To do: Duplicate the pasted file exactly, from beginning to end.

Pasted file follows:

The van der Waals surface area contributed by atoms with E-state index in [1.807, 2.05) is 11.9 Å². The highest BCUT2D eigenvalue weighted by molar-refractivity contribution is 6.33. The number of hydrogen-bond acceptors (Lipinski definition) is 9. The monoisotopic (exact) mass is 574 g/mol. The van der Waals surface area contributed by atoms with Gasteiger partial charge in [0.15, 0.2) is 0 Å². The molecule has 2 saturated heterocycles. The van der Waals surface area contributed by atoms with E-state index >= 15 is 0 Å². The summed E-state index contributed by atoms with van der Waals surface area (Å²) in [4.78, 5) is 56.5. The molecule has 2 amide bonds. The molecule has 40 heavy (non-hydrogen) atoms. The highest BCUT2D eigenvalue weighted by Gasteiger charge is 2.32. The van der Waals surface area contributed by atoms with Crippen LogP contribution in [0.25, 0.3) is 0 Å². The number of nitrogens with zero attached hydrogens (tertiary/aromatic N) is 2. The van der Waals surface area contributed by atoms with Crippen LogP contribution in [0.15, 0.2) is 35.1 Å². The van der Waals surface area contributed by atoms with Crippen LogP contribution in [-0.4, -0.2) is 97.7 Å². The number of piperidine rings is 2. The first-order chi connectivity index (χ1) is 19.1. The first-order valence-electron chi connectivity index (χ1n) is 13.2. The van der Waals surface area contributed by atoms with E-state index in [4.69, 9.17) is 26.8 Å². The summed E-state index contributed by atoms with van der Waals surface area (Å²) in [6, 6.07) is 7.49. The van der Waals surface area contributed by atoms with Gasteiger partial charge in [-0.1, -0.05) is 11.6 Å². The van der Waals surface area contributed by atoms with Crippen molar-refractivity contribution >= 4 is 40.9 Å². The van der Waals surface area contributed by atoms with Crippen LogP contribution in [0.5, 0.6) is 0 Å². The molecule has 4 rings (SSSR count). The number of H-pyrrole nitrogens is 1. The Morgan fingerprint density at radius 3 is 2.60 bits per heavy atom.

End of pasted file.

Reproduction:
The van der Waals surface area contributed by atoms with E-state index in [1.807, 2.05) is 11.9 Å². The highest BCUT2D eigenvalue weighted by molar-refractivity contribution is 6.33. The number of hydrogen-bond acceptors (Lipinski definition) is 9. The monoisotopic (exact) mass is 574 g/mol. The van der Waals surface area contributed by atoms with Gasteiger partial charge in [0.15, 0.2) is 0 Å². The molecule has 2 saturated heterocycles. The van der Waals surface area contributed by atoms with E-state index >= 15 is 0 Å². The summed E-state index contributed by atoms with van der Waals surface area (Å²) in [4.78, 5) is 56.5. The molecule has 2 amide bonds. The molecule has 40 heavy (non-hydrogen) atoms. The highest BCUT2D eigenvalue weighted by Gasteiger charge is 2.32. The van der Waals surface area contributed by atoms with Crippen LogP contribution in [0.25, 0.3) is 0 Å². The number of nitrogens with zero attached hydrogens (tertiary/aromatic N) is 2. The van der Waals surface area contributed by atoms with Crippen LogP contribution in [0.15, 0.2) is 35.1 Å². The van der Waals surface area contributed by atoms with Crippen LogP contribution in [-0.4, -0.2) is 97.7 Å². The number of piperidine rings is 2. The first-order chi connectivity index (χ1) is 19.1. The first-order valence-electron chi connectivity index (χ1n) is 13.2. The van der Waals surface area contributed by atoms with E-state index in [4.69, 9.17) is 26.8 Å². The summed E-state index contributed by atoms with van der Waals surface area (Å²) in [6, 6.07) is 7.49. The van der Waals surface area contributed by atoms with Gasteiger partial charge in [-0.1, -0.05) is 11.6 Å². The van der Waals surface area contributed by atoms with Crippen molar-refractivity contribution >= 4 is 40.9 Å². The van der Waals surface area contributed by atoms with Crippen LogP contribution in [0.5, 0.6) is 0 Å². The molecule has 4 rings (SSSR count). The number of H-pyrrole nitrogens is 1. The Morgan fingerprint density at radius 3 is 2.60 bits per heavy atom.